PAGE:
Culturally Biased?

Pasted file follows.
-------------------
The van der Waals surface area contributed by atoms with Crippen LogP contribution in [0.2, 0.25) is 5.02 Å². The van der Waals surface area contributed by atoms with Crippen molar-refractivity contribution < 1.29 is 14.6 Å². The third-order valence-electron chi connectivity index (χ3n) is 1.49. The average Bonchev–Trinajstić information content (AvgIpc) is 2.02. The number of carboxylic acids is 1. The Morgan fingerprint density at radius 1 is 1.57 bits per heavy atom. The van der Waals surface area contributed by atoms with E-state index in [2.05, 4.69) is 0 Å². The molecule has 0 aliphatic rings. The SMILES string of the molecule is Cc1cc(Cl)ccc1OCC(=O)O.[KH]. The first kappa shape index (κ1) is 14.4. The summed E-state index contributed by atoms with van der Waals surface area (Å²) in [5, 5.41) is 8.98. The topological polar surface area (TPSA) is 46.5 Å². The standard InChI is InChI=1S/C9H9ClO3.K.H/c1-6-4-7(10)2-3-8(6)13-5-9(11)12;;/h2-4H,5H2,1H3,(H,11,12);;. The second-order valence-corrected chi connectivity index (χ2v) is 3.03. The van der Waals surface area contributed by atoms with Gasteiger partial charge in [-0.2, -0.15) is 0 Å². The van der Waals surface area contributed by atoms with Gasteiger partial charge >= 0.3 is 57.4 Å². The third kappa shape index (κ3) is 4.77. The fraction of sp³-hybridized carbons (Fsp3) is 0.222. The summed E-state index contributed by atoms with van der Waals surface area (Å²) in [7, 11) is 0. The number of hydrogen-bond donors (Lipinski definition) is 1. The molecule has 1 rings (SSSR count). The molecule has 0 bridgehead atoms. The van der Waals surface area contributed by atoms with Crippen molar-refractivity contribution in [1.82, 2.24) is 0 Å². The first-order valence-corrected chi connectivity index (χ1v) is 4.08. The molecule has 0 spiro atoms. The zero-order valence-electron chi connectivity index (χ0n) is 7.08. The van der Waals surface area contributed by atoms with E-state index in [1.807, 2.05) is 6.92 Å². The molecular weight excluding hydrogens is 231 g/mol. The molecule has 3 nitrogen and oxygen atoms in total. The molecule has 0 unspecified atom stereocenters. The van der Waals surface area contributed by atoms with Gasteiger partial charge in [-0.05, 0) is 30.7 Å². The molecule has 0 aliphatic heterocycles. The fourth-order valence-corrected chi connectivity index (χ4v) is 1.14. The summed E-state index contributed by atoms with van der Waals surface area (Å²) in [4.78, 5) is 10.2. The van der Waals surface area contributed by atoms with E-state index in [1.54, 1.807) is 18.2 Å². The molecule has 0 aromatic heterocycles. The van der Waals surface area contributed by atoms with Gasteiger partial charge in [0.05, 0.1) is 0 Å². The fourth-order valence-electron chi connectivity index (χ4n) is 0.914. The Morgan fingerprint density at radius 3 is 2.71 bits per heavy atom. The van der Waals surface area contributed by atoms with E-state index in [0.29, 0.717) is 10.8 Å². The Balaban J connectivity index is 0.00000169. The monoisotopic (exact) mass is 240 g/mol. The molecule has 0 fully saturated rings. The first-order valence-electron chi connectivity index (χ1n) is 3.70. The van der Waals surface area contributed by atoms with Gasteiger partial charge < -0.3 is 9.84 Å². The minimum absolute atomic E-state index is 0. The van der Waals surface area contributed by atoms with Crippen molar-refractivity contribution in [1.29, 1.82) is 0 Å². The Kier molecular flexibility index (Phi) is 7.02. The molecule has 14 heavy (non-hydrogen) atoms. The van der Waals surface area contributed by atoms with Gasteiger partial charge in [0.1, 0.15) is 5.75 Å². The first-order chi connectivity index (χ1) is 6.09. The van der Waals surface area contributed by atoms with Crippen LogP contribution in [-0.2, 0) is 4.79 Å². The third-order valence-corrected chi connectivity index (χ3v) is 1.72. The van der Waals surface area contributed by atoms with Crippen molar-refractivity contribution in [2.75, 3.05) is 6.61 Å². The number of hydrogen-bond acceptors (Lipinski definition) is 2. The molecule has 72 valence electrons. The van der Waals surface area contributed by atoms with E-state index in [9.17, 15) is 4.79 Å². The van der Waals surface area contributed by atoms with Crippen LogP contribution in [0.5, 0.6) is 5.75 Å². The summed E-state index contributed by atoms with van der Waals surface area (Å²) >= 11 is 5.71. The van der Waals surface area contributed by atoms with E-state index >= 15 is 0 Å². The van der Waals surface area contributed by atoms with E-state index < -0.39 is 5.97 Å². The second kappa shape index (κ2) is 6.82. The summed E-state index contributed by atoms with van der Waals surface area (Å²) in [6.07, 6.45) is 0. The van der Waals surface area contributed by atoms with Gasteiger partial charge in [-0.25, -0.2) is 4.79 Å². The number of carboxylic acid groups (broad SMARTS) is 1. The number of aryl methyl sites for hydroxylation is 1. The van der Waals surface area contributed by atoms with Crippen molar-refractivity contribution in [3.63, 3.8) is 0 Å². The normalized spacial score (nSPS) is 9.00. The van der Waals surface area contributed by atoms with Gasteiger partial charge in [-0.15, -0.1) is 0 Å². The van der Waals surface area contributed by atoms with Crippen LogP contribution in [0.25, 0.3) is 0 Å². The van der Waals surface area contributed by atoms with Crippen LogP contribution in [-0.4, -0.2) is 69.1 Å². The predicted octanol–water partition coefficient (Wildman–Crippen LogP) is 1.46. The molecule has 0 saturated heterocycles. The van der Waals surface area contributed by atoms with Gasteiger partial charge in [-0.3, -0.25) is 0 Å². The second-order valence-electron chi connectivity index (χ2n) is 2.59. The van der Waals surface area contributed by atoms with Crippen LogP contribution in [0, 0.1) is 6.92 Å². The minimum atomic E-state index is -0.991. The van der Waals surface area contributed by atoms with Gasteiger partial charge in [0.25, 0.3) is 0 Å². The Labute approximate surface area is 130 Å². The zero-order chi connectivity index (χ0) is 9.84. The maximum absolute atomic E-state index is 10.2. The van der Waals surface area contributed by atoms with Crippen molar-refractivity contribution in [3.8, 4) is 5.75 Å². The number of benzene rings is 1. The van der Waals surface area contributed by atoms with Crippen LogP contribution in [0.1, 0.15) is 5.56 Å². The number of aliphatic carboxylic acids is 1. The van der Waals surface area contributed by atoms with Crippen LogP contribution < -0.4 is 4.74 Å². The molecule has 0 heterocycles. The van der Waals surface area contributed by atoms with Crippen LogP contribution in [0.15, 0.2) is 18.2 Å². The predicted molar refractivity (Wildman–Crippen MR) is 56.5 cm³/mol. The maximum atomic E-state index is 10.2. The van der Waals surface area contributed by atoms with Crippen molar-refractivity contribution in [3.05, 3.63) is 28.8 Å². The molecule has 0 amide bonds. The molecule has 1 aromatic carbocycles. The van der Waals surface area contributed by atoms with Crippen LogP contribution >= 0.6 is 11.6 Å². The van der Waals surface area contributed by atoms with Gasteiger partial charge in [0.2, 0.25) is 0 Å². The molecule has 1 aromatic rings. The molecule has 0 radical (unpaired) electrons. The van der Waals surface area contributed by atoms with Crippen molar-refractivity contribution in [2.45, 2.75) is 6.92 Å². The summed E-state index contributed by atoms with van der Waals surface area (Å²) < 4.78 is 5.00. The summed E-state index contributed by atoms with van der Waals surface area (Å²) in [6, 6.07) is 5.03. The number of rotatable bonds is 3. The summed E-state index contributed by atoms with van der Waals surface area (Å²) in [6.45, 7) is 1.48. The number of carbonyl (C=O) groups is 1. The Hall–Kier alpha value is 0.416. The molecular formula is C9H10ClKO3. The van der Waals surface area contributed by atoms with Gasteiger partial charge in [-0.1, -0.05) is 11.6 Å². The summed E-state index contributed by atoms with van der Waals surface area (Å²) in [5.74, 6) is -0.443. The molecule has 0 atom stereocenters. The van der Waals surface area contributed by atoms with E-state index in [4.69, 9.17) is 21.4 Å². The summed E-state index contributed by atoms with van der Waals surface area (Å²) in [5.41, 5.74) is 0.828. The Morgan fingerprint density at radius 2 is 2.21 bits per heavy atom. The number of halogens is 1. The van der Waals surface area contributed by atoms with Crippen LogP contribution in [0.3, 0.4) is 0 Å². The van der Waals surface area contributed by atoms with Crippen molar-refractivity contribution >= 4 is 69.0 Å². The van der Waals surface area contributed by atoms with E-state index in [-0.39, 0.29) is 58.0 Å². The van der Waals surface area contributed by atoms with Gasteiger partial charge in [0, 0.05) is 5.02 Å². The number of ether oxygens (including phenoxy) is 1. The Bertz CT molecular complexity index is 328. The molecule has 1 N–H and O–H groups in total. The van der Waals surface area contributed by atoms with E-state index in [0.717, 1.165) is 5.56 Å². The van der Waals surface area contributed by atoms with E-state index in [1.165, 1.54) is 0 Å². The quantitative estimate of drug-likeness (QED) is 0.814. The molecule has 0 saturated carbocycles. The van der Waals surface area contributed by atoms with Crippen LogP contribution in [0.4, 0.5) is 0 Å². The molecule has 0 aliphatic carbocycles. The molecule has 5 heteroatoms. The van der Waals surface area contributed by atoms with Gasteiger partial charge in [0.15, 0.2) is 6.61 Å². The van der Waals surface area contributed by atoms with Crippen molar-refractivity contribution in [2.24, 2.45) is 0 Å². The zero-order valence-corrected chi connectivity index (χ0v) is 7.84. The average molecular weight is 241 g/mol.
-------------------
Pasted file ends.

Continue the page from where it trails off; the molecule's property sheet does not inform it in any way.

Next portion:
Applicants to law schools certified by the American Bar Association take the half-day Law School Admission Test, a standardized exam developed by the Law School Admission Council to measure reading and verbal reasoning skills. The LSAT, essentially unchanged since 1971, is sometimes accused of cultural bias that, while unintended, might place minority applicants at disadvantage. Critics contend that in terms of general knowledge, what is common ground for majority white candidates may not be seen as familiar to blacks, for instance. From the Web site www.testpreppreview.com, possible culturally biased propositions that form the bases for questions from past LSAT exams include: • When the goalie has been chosen, the Smalltown Bluebirds hockey team has a starting lineup that is selected from two groups; • One of the most intriguing stories of the Russian Revolution concerns the identity of Anastasia, the youngest daughter of Czar Nicholas II. . . . On July 17 or 18, [Bolshevik revolutionaries] murdered the Czar and what was thought to be his entire family. . . . [T]here were rumors suggesting that Anastasia had survived . . . . [The] search to establish her identity has been the subject of numerous books, plays, and movies; • Never again will you have to pay high prices for imported spring water. It is now bottled locally and inexpensively. You’ll never taste the difference . . . . [H]owever, if you’re likely to be embarrassed to serve domestic spring water, simply serve it in a leaded crystal decanter; • The village of Vestmannaeyjar, in the far northern country of Iceland, is as bright and clean and up-to-date as any American or Canadian suburb. It is located on the island of Heimaey, just off the mainland. One January night in 1973 . . . in some backyards red-hot liquid was spurting from the ground. . . . The island’s volcano, Helgafell, silent for 7,000 years, was violently erupting!